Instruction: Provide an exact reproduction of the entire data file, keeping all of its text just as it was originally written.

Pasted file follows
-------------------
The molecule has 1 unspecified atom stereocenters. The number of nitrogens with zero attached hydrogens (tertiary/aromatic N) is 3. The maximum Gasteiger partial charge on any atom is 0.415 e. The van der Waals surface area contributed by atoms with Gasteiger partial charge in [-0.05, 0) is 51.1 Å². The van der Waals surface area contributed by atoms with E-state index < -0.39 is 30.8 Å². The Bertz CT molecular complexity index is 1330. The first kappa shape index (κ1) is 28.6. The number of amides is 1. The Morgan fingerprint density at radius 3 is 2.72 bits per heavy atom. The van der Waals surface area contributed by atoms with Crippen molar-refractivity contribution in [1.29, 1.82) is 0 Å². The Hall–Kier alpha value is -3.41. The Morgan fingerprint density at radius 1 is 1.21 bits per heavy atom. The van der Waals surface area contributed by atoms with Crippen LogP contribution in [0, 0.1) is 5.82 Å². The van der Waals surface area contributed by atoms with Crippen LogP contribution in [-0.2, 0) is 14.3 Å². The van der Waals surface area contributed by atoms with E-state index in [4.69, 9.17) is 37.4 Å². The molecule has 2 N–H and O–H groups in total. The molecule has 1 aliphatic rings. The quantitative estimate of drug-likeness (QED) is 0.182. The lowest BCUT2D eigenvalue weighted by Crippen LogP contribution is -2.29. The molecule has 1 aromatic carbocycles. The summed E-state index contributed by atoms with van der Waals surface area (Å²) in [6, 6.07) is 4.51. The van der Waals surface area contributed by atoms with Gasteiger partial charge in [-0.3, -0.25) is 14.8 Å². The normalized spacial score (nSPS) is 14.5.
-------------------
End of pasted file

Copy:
The molecule has 1 unspecified atom stereocenters. The number of nitrogens with zero attached hydrogens (tertiary/aromatic N) is 3. The maximum Gasteiger partial charge on any atom is 0.415 e. The van der Waals surface area contributed by atoms with Gasteiger partial charge in [-0.05, 0) is 51.1 Å². The van der Waals surface area contributed by atoms with E-state index < -0.39 is 30.8 Å². The Bertz CT molecular complexity index is 1330. The first kappa shape index (κ1) is 28.6. The number of amides is 1. The Morgan fingerprint density at radius 3 is 2.72 bits per heavy atom. The van der Waals surface area contributed by atoms with Crippen molar-refractivity contribution in [1.29, 1.82) is 0 Å². The Hall–Kier alpha value is -3.41. The Morgan fingerprint density at radius 1 is 1.21 bits per heavy atom. The van der Waals surface area contributed by atoms with Crippen LogP contribution in [0, 0.1) is 5.82 Å². The van der Waals surface area contributed by atoms with Crippen LogP contribution in [-0.2, 0) is 14.3 Å². The van der Waals surface area contributed by atoms with E-state index in [4.69, 9.17) is 37.4 Å². The molecule has 2 N–H and O–H groups in total. The molecule has 1 aliphatic rings. The quantitative estimate of drug-likeness (QED) is 0.182. The lowest BCUT2D eigenvalue weighted by Crippen LogP contribution is -2.29. The molecule has 1 aromatic carbocycles. The summed E-state index contributed by atoms with van der Waals surface area (Å²) in [6, 6.07) is 4.51. The van der Waals surface area contributed by atoms with Gasteiger partial charge in [-0.3, -0.25) is 14.8 Å². The normalized spacial score (nSPS) is 14.5.